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Digging into Pumpkins: Sensory Activities for Infants Build Their Brains

Photo by Raymond Forbes LLC / Stocksy / 1077397
Photo by Raymond Forbes LLC / Stocksy

By Rachel Ward

Cute gurgles, heart-melting smiles, and…gooey, messy hands and fingers. Sensory activities are all part and parcel of being a baby just discovering what the world has to offer (but even with the goo and the mess, who doesn’t love seeing their baby discover the wonders of soft fruits or oatmeal for the first time? #pricelessparentingmoments)

That first year is full of amazing firsts as infants discover not only the wonders of their own bodies (“I have feet?!”), but those in their environment as well—starting with the intriguing textures available to those little hands (and, more often than not, mouths).

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But why is touch the primary sense that babies use in the first year of life?

“Even in the womb, embryos develop their sense of touch; in fact, it’s the first sense to develop, starting at eight weeks after conception,” says Sue-Ann Lively from KinderCare’s Education team. “Since touch is so integral at such an early stage before birth, it’s the natural way that babies begin exploring and learning about the world around them.”

That’s why a crucial part of our infant curriculum includes plenty of opportunities to feel, grab, and smush all kinds of fun new textures. And this month, we’re pulling out an October classic: pumpkins!

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What’s in a Pumpkin? Touch-Based Activities for Babies Offer Lots of Benefits

This wet and messy activity lets infants get up close and personal with stringy, goopy pumpkin guts (no worries, parents, we’re supervising closely the whole time) for a whole new texture experience.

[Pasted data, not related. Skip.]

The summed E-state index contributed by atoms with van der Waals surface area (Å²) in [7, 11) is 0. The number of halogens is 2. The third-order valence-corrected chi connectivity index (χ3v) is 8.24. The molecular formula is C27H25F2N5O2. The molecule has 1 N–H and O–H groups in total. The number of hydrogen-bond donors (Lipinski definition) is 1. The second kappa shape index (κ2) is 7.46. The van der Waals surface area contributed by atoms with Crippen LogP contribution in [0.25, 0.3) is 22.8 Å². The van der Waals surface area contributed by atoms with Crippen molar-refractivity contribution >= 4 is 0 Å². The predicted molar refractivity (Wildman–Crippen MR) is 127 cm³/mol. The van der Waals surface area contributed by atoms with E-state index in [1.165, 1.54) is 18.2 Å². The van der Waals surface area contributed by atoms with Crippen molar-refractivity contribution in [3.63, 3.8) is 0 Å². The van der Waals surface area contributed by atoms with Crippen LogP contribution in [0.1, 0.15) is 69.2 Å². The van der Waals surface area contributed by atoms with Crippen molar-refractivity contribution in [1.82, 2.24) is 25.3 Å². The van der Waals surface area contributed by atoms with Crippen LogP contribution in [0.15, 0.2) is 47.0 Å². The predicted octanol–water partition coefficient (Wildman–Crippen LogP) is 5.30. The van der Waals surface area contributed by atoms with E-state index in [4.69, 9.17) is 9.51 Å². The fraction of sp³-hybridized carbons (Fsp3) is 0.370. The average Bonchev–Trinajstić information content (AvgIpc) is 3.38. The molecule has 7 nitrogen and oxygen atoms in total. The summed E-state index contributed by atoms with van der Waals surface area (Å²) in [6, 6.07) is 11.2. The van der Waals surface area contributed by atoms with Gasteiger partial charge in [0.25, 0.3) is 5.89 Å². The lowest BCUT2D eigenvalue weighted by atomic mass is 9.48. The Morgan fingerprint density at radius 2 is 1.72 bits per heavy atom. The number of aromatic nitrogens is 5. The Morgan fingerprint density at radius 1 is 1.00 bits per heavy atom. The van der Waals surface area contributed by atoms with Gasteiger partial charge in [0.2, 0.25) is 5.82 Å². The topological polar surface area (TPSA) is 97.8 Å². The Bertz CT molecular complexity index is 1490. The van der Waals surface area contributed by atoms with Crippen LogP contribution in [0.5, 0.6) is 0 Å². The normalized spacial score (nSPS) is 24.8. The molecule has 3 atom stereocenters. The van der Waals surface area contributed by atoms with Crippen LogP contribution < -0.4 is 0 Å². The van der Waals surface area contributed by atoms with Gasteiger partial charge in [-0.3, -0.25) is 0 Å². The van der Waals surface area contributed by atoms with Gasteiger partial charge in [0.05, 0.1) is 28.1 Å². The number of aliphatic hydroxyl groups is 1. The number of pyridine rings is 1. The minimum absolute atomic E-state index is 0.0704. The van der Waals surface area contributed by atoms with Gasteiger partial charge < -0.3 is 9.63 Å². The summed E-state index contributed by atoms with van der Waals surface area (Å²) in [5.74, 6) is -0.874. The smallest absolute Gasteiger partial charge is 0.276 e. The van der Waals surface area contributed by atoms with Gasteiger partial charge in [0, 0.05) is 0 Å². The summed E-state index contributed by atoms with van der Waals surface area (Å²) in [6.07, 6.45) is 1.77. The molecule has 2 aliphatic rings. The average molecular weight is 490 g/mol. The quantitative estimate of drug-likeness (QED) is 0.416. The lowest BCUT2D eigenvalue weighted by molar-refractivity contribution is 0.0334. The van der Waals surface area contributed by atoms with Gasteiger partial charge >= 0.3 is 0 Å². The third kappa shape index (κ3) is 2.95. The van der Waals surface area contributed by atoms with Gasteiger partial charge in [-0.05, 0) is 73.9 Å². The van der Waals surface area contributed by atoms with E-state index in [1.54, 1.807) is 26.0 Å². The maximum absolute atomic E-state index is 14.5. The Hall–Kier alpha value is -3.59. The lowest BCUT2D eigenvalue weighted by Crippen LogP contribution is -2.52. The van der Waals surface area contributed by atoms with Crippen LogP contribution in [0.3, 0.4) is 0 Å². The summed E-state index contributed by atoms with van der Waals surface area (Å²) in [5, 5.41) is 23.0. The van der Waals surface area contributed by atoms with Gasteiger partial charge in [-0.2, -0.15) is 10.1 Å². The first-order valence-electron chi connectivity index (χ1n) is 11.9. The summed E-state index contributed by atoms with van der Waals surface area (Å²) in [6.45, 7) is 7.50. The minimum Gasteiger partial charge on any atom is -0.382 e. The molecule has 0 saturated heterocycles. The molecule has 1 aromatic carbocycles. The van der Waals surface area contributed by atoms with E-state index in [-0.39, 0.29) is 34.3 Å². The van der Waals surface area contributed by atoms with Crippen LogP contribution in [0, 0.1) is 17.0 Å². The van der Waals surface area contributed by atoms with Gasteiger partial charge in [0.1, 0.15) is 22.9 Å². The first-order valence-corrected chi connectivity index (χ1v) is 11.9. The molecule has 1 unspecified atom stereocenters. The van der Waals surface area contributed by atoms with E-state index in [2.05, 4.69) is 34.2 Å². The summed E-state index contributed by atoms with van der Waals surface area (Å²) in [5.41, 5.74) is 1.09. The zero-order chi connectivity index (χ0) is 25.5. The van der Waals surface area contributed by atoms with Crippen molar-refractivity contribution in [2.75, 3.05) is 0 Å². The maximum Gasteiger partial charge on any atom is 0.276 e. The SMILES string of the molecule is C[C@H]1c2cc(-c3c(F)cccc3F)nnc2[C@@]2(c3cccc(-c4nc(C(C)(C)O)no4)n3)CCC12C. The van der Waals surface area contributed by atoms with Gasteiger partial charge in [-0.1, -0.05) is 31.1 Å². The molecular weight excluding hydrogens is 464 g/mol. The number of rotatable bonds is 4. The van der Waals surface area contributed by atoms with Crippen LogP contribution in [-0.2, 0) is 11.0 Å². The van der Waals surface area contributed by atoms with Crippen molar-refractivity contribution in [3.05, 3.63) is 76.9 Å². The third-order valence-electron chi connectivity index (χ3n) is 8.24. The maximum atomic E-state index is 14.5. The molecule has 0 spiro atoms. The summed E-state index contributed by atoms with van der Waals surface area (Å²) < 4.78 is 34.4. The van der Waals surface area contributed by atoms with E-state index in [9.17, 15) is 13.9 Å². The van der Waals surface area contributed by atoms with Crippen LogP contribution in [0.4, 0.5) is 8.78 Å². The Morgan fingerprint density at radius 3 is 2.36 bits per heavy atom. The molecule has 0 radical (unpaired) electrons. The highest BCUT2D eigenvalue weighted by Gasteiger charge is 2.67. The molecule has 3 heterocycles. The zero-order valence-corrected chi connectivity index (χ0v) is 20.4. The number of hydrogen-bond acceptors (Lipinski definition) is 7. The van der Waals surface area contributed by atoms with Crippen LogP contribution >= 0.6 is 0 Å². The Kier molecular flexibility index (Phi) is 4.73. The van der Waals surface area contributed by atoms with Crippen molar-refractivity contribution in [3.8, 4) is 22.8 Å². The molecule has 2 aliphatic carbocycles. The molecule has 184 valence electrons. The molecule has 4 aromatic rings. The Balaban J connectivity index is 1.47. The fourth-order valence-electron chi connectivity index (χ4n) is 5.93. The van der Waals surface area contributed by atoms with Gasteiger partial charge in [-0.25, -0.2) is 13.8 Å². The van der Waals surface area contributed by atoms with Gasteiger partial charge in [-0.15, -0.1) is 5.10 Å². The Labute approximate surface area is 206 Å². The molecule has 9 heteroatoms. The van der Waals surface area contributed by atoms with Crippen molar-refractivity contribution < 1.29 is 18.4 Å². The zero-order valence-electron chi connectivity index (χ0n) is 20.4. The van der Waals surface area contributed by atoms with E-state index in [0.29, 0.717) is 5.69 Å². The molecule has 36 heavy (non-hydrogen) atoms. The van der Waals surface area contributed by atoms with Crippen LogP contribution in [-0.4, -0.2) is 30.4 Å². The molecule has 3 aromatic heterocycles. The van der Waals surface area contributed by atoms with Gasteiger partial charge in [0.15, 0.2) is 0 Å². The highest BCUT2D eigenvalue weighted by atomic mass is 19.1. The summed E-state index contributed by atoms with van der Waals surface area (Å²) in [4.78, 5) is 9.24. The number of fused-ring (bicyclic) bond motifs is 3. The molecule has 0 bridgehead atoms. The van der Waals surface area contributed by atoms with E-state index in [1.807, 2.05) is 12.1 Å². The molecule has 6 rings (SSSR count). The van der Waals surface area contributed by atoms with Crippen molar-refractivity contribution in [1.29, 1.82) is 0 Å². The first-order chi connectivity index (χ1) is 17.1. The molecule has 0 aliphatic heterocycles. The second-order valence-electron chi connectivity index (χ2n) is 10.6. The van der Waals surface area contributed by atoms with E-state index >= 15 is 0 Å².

“As infants touch and squeeze different items, they’re developing their motor skills, which they’ll need as they start working toward taking those first few steps on their own,” explains Lively.

In addition, as infants work with new textures and our teachers describe their actions and the sensations they’re experiencing, babies are introduced to new descriptor words, from “wet” and “mushy” to “cold” or “warm”—and that lays the foundation for learning language skills later down the road.

We’re introducing infants to new and exciting objects and textures all the time at KinderCare, but there are some easy ways you can do the same at home! Try some of our tips below.

What Else Is out There? Exploring Textures at Home with Your Baby

Photo by Kelly Knox / Stocksy / 1791102
Photo by Kelly Knox / Stocksy

1.  Get jiggly with gelatin

Wiggly, jiggly gelatin is a child-favorite! Its unique texture, shape, and colors can entrance babies for hours and give them plenty of practice at using their little fingers to poke, prod, squeeze, and pull (not to mention, the sugar-free kind makes for a tasty snack afterward).

2. Explore bubbles at bath time

Those effervescent, rainbow-hued soap bubbles can awe and amaze infants—especially when they pop with the slightest touch! A whole bathtub full of them provides a fun, fizzy experience that babies might not have experienced before (grab your phone so you can record those adorable baby giggles).

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3. Dig those little piggies in the dirt

A handful of soil gives babies a completely new texture to explore, whether it’s nitty and gritty or fine and smooth. If you’re able to go outside, even better—not only is your baby learning that dirt is naturally found on the ground, but they can also explore the textures of the grass!

4. Noodle around with noodles

Making spaghetti for your family? Take a few spare strands of noodles and let your baby experience their slimy, sticky feeling! (Tip: Leave the sauce for older family members. Your baby may discover the joy of flinging noodles off the high chair—and you probably don’t want to undergo the task of cleaning tomato sauce off your white couch.)

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